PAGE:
"We've launched an international campaign to hold Coca-Cola accountable," he said, explaining that the goal is to "apply market pressure for the abuses they continue to commit in India."
Of particular concern is the village of Kala Dera, located in an area that was identified as a water-stressed region more than a decade ago, Srivastava said. Nonetheless, the construction of a new Coke bottling plant forged ahead there in 2000. A severe drought plagued the region this year, and Kala Dera experienced the sharpest drop in groundwater levels ever recorded, according to Srivastava. "When the rains didn't come, the crops failed, and there was a sharp increase in the use of groundwater," he said. "For all its talk, Coca-Cola continued to mine for water, even as the community did not have ready access."
According to Denise Knight, a Coca-Cola Company representative who spoke at the Corporate Water Footprinting Conference, the multinational giant uses a total of 313 billion liters of water annually to produce 129 billion liters of soft drinks, juice, water, and other beverages.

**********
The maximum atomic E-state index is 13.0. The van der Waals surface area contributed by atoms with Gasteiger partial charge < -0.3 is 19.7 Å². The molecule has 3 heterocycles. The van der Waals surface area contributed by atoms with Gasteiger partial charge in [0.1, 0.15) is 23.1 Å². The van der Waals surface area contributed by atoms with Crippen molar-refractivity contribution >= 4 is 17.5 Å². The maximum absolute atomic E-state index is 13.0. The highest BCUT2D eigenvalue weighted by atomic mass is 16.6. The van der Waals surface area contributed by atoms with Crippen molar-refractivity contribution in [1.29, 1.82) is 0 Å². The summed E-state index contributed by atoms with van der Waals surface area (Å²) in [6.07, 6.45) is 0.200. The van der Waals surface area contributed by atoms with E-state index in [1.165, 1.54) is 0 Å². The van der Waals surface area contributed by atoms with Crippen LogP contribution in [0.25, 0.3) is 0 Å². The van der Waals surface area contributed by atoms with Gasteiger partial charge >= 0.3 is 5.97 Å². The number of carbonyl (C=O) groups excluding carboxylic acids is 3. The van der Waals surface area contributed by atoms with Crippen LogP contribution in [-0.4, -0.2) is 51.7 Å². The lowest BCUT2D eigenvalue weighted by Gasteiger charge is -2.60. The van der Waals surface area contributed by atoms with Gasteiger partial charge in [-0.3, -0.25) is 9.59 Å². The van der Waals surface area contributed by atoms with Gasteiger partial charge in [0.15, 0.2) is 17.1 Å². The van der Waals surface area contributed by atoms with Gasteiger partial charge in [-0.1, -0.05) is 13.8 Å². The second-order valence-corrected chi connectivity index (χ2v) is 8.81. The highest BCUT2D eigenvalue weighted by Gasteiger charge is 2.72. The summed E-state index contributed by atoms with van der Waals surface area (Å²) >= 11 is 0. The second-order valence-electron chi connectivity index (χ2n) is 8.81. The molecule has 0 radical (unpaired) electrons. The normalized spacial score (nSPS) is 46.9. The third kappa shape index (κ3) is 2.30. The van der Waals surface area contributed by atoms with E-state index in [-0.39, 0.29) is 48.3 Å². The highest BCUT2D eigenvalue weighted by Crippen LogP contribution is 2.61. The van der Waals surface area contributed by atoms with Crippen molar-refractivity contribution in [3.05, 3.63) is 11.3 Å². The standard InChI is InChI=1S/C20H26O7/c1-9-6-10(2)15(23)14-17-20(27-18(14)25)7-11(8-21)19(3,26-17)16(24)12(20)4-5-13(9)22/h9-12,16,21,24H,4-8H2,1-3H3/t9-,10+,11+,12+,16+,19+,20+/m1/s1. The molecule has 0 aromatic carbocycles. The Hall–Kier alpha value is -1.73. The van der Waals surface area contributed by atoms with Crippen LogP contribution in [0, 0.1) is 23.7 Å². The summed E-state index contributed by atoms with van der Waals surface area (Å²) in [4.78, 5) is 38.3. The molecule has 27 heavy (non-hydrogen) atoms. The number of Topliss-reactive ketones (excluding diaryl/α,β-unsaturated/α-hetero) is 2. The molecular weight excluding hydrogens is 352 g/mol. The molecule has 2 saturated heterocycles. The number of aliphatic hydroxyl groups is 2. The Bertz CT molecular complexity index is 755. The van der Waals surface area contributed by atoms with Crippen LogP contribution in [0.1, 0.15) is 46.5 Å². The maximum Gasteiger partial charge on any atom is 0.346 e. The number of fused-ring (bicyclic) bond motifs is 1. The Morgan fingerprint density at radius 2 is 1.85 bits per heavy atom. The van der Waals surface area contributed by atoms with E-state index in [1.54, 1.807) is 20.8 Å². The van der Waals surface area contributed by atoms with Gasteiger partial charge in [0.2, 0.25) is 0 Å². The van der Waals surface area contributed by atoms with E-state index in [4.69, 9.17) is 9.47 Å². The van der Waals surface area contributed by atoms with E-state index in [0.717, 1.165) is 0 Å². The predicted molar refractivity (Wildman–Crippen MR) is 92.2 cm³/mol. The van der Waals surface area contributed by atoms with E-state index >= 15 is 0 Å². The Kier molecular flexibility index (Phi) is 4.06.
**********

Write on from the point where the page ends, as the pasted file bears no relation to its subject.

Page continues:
Knight said Coca-Cola is committed to "replenish" the places it operates by returning the equivalent of the water it uses to communities and water bodies. Trumpeting a splashy green catchphrase, "Water Neutrality," Knight acknowledged that the term itself might be somewhat misleading because, "as our business grows, no matter how efficient we are, we'll still use more water." This program essentially consists of making it a goal to live up to its self-guided wastewater treatment standards (wastewater is treated in 80 percent of its 1,000 facilities, Knight noted), stepping up conservation efforts and funding small-scale projects like rainwater harvesting.
Knight couched it in terms of fiduciary responsibility: in the past decade, Coca-Cola's Securities and Exchange Commission filings have listed water shortages and poor water quality as financial risks to company profits. A third area of risk for the company is public perception, an uphill battle in India.
Srivastava summed up his opinion of Coca-Cola's "Water Neutrality" pitch as "hogwash." In reality, the company is extracting clean, drinkable water from poor communities that need it, leaving behind processed wastewater that people can't drink and calling it "neutral."
"It really is lies dreamed up by their PR department," he said. "They're trying to suggest that Coca-Cola has no impact whatsoever on water resources. This is outrageous."
Srivastava said the conference is essentially a scam. "We see the Corporate Water Footprinting conference as nothing more than a greenwashing effort by companies that are the biggest abusers of water. We see it as just you guys in suits and ties. The communities that are suffering as a result, their voices are never there."
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